The household food insecurity access scale (HFIAS) is a continuous measure of the degree of food insecurity in the household in the past four weeks (30 days). The nine item scale were constructed to capture three larger dimensions of household food insecurity: anxiety and uncertainty about household food access (item 1); insufficient quality (items 2–4) and insufficient food intake and its physical consequences or hunger (items 5–9). First, a HFIAS score variable was calculated for each household by summing the codes of each frequency of occurrence question. The maximum score for a household is 27 (the household response to all nine frequency of occurrence questions was often coded with response code of 3; the minimum score is 0 (the household responded not to all occurrence questions, frequency of occurrence questions was skipped by the interviewer and subsequently coded as 0). The higher the score, the more food insecurity the household experienced. The lower the score, the less food insecurity a household experienced.
Agricultural biodiversity was assessed by a questionnaire adapted from different literatures (12, 19). It was measured by determining the variety of food plants grown, animals reared for food and food items obtained from natural habitats. A list of all food items grown, all animals reared, hunted and other food items obtained from natural habitats through gathering or trapping was established for each household.
Data quality assurance
The questionnaire was translated to Amharic and back to English for consistency. Pre-test was conducted on 5% of the sample size out of the study area to check for clarity prior to the actual data collection. Data collectors and supervisors were selected based on their interest and experience on data collection. Three day’s training was given on the overall data collection procedure for data collectors and a supervisor to minimize systematic error. On spot checking and correction was made for incomplete questionnaire by a supervisor. Overall data collection process was controlled by principal investigator. Anthropometric measurements were conducted by two data collectors. Calibration of height and weight measurement scale was done at every five measurement.
To minimize bias of respondent memory lapses, an interview was held following a standardized schedule. First, mothers/care-givers were asked to mention all the foods and drinks that a child had consumed during the previous day, including snacks and drinks. Then they were asked to describe the foods and beverages consumed in more detail, including ingredients, cooking methods of mixed dishes and the place and time of consumption. Finally, the amounts of all foods, beverages, ingredients of mixed dishes consumed were estimated using the food photo manual which contained photos of life sized food portions.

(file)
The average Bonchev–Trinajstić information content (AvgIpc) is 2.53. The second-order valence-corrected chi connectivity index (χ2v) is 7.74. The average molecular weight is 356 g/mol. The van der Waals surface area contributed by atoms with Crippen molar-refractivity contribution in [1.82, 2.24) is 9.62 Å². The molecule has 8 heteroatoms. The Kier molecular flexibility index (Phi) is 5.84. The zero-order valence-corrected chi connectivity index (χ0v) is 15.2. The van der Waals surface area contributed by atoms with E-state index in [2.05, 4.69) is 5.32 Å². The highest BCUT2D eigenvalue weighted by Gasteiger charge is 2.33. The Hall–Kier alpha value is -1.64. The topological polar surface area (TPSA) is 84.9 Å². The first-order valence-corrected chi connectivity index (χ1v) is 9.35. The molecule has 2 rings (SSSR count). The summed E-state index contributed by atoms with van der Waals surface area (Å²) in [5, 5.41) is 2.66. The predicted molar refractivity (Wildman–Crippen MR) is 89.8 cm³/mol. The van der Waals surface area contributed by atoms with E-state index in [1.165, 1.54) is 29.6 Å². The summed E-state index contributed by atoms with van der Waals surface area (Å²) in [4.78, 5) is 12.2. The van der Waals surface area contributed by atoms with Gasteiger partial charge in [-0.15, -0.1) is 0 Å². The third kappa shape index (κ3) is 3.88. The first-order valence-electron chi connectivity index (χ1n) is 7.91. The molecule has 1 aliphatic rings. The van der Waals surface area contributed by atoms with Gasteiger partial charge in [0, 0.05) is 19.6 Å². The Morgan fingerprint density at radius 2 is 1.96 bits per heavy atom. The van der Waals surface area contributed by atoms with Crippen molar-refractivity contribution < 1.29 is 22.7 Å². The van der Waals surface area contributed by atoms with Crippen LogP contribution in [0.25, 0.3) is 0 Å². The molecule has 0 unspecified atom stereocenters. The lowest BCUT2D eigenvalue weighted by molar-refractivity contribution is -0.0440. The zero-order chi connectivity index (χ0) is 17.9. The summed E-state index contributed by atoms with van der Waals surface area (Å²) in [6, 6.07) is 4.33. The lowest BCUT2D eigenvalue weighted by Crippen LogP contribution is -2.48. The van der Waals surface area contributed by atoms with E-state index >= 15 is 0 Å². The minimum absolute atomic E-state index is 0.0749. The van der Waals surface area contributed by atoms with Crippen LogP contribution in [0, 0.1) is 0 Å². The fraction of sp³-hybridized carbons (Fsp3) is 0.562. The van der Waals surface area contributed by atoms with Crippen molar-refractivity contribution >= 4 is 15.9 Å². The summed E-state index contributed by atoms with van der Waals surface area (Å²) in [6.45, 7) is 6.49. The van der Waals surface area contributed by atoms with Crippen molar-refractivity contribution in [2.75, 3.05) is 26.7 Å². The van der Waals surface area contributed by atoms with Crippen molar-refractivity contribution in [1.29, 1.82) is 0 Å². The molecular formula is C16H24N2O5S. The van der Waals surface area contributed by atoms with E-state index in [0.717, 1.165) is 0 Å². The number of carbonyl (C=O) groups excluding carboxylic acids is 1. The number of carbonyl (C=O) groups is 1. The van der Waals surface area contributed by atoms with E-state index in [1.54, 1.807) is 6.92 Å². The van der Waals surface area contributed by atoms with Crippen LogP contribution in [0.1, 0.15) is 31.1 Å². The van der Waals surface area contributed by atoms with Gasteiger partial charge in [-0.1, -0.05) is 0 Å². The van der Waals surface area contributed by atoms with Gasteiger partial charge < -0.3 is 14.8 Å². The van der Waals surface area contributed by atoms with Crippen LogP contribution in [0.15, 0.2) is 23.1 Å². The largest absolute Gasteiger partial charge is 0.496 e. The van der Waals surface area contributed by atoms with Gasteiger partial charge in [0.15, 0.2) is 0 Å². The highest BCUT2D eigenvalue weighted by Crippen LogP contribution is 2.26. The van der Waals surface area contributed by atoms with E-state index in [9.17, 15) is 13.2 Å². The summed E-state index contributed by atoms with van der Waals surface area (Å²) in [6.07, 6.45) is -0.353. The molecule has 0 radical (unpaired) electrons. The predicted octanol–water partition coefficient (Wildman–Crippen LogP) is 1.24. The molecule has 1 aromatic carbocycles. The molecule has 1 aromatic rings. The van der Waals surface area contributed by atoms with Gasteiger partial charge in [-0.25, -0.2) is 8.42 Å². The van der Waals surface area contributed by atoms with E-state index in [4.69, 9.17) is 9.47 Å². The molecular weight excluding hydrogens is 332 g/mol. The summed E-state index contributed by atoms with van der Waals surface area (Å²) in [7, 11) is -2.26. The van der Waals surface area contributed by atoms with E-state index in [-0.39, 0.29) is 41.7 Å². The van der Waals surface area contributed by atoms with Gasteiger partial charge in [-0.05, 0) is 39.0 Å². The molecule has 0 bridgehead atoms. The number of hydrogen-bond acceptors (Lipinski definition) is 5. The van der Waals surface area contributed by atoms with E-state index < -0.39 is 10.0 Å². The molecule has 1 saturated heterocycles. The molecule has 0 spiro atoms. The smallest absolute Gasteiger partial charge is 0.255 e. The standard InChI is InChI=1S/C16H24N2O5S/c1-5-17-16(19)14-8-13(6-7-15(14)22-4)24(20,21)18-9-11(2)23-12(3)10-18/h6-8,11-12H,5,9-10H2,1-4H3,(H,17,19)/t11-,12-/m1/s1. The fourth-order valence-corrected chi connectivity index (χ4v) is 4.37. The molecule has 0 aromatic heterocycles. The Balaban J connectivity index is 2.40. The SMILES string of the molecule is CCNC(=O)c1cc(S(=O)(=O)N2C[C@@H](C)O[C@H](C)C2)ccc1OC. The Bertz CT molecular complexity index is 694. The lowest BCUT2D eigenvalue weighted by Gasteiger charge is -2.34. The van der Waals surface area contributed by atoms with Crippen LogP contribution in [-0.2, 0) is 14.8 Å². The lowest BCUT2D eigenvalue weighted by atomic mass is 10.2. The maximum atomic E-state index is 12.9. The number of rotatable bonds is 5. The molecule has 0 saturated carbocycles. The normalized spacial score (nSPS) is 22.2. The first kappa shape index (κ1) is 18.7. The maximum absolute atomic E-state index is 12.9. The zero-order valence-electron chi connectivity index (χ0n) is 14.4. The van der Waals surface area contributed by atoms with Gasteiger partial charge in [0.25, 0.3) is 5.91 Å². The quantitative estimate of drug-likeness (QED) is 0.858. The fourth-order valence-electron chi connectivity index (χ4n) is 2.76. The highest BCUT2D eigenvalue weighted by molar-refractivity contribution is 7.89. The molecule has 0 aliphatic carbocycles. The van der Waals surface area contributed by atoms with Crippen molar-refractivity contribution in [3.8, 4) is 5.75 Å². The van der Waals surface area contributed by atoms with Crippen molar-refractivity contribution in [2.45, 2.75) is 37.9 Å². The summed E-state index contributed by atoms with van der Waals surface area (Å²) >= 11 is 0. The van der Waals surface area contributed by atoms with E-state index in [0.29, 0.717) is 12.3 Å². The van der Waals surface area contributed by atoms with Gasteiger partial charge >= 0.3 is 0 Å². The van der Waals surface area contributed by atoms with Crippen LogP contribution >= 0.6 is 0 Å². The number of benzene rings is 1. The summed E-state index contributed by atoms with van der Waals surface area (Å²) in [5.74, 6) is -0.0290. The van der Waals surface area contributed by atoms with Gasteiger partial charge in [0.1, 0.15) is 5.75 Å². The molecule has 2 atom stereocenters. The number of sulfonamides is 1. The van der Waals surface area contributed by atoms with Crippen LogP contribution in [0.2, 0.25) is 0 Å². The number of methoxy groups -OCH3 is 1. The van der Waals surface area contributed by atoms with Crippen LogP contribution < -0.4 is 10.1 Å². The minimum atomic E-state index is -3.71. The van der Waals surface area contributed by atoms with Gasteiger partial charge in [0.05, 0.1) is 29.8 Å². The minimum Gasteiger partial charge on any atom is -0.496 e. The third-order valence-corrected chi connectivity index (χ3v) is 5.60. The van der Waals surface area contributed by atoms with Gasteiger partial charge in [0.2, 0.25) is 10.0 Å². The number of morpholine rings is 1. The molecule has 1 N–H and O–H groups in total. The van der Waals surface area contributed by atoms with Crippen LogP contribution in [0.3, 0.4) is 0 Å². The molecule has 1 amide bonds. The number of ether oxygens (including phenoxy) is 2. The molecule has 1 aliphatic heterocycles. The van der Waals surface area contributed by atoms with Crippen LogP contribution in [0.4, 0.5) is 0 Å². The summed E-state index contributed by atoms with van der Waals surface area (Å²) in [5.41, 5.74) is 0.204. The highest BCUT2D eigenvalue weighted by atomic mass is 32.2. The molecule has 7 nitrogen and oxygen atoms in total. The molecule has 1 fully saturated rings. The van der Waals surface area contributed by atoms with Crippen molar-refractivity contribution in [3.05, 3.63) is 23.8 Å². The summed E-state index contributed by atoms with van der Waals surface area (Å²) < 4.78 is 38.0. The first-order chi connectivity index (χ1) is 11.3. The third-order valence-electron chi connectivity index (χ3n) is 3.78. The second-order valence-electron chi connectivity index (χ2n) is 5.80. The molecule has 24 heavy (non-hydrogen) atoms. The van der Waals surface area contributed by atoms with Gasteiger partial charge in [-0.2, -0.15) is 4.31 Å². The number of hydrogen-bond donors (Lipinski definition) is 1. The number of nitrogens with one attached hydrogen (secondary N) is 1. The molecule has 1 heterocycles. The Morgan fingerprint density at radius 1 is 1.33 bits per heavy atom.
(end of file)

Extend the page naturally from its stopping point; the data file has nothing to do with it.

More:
First data were down loaded from the common server in csv form and transported to SPSS version 23 for analysis. After cleaning, descriptive statistics was computed and frequencies, proportions, percentages, mean and standard deviations were report. By checking the normality of the data, correlation between two continuous variables was analyzed with regression analysis and the strength of the correlation was measured with the Pearson correlation coefficient. To identify predictor variables for wasting, multiple linear regression models were computed by considering the Z-score values as a continuous outcome of interest. A p-value of < 0.05 and adjusted odds ratio with its 95% confidence intervals were used to represent the statistical significance. The assumptions of linearity and model fitness were checked by scatter plot of standardized residuals against standardized predicted value and the normality probability plot (P-P plot). Multi-collinearity diagnosis was checked by using variance inflation factor (VIF) and all variables have a variance of < 10. Anthropometric measurements were analyzed using WHO Anthro 2005 software.
An ethical approval letter was obtained from the Ethical Review Committee of College of Medicine and Health Sciences, Wollo University. A support letter was obtained from Wollo University, which in turn was issued a support letter to Ambassel district health office and the respective selected Kebeles in order to conduct the study. After the purpose and objectives of the study has been informed, written informed consent was obtained from each mother/care-givers. Participants were informed as participation is on voluntary basis. All the information was kept confidential, and no individual identifiers were used during data collection.